A 1910 book of the city's history has an account of the railway system from that time: "The railroad facilities are unequalled by any place of its size in the south. There are eighteen trains daily, arriving and departing from six o'clock in the morning till twelve at night. Austell being a division terminal, transferring passengers and exchanging baggage, necessitates the stopping of each train from 10 minutes to half an hour. The depot is a handsome structure, a creditable building for a town many times its size. It has every convenience and comfort for the proper handling of the great number of visitors and tourists daily coming to Austell."
The Creek Nation called Kennesaw Mountain home until the Cherokee showed up and snatched the land up.
The Cherokee term for Kennesaw Mountain was "Gahneesah" — which translates to "burial ground" or "place of the dead," according to a 2014 book by two Kennesaw State University professors. So when white folk kicked the Cherokee out and sent them on the Trail of Tears, they got a hold of the word "Gah-nee-sah" and mispronounced it into "Ken-nes-aw."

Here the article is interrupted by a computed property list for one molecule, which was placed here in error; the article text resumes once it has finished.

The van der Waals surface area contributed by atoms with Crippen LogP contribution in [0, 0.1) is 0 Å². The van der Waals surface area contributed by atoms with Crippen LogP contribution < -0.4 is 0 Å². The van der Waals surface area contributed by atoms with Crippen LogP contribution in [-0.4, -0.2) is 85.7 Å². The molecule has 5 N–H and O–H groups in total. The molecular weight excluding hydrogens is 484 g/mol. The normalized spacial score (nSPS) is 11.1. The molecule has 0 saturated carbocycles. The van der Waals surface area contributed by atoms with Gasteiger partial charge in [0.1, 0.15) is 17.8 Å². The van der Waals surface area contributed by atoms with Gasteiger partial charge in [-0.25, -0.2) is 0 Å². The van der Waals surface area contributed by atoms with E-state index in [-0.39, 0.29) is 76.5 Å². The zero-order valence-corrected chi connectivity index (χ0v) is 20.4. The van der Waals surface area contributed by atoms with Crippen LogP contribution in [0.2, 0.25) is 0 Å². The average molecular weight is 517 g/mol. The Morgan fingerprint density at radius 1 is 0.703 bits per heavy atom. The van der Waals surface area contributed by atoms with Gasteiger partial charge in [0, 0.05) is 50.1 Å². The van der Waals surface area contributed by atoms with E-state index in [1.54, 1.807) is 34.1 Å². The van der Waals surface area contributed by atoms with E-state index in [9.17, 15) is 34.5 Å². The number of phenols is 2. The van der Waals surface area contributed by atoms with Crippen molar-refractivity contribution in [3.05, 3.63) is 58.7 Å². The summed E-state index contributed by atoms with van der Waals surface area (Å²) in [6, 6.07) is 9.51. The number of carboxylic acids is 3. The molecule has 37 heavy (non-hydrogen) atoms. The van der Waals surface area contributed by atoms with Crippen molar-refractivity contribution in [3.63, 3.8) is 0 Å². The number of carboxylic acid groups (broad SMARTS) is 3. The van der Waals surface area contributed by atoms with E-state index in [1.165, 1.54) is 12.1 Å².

Behind Thomas Willis Cobb, judge and U.S. senator, is a city named after his wife.
The Georgia Gazetteer reported in 1837 that Marietta was named after Cobb's wife Mary Moore, according to the city's history.
The state legislature recognized Marietta Dec. 19, 1834.
The city incorporated as "Springville" in 1838 on the lands of two Cherokee leaders, Chief Nose and Chief Ana Kanasta (Sweetwater).
"Prospectors had found gold in the state ten years earlier, and so get-rich-quick hopefuls flocked to Springville to mine and pan more. Despite their efforts, the prospectors found little in the mines at Lost Mountain and off Brownsville Road," according to the state.
The water from all seven of those springs contains about 26 minerals, including ones that turn the surrounding sand black, like gunpowder, which gave folks the idea to name the city Gunpowder Springs. In 1859, the city name changed to Powder Springs.
The city is named after one of the seven churches from the Bible's Book of Revelations relating to Paul the Apostle and the seven centers of early Christianity, said the state.